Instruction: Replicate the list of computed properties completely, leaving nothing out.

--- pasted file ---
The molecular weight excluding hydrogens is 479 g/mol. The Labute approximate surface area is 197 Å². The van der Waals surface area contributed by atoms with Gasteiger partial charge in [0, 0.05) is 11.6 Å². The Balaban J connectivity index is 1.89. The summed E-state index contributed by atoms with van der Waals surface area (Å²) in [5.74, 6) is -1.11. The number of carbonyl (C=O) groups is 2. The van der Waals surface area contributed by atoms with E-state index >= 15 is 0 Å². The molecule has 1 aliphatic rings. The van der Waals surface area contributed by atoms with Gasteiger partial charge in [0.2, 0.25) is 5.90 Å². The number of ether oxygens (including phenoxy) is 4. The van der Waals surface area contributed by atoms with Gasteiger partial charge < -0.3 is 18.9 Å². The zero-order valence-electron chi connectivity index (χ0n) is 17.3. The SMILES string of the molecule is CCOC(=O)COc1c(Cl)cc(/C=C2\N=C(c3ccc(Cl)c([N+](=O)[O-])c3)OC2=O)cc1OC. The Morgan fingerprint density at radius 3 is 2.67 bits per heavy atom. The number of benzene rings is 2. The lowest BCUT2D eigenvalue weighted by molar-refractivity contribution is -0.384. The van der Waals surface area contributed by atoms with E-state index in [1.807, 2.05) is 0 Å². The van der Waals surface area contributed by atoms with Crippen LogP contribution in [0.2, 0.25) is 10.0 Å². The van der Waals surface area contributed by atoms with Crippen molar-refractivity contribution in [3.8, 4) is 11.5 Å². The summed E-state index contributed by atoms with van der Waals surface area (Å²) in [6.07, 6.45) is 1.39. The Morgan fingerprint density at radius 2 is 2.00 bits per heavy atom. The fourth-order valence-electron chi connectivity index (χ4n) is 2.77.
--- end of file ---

The molecular weight excluding hydrogens is 479 g/mol. The Labute approximate surface area is 197 Å². The van der Waals surface area contributed by atoms with Gasteiger partial charge in [0, 0.05) is 11.6 Å². The Balaban J connectivity index is 1.89. The summed E-state index contributed by atoms with van der Waals surface area (Å²) in [5.74, 6) is -1.11. The number of carbonyl (C=O) groups is 2. The van der Waals surface area contributed by atoms with E-state index >= 15 is 0 Å². The molecule has 1 aliphatic rings. The van der Waals surface area contributed by atoms with Gasteiger partial charge in [0.2, 0.25) is 5.90 Å². The number of ether oxygens (including phenoxy) is 4. The van der Waals surface area contributed by atoms with Gasteiger partial charge < -0.3 is 18.9 Å². The zero-order valence-electron chi connectivity index (χ0n) is 17.3. The SMILES string of the molecule is CCOC(=O)COc1c(Cl)cc(/C=C2\N=C(c3ccc(Cl)c([N+](=O)[O-])c3)OC2=O)cc1OC. The Morgan fingerprint density at radius 3 is 2.67 bits per heavy atom. The number of benzene rings is 2. The lowest BCUT2D eigenvalue weighted by molar-refractivity contribution is -0.384. The van der Waals surface area contributed by atoms with E-state index in [1.807, 2.05) is 0 Å². The van der Waals surface area contributed by atoms with Crippen LogP contribution in [0.2, 0.25) is 10.0 Å². The van der Waals surface area contributed by atoms with Crippen molar-refractivity contribution in [3.8, 4) is 11.5 Å². The summed E-state index contributed by atoms with van der Waals surface area (Å²) in [6.07, 6.45) is 1.39. The Morgan fingerprint density at radius 2 is 2.00 bits per heavy atom. The fourth-order valence-electron chi connectivity index (χ4n) is 2.77.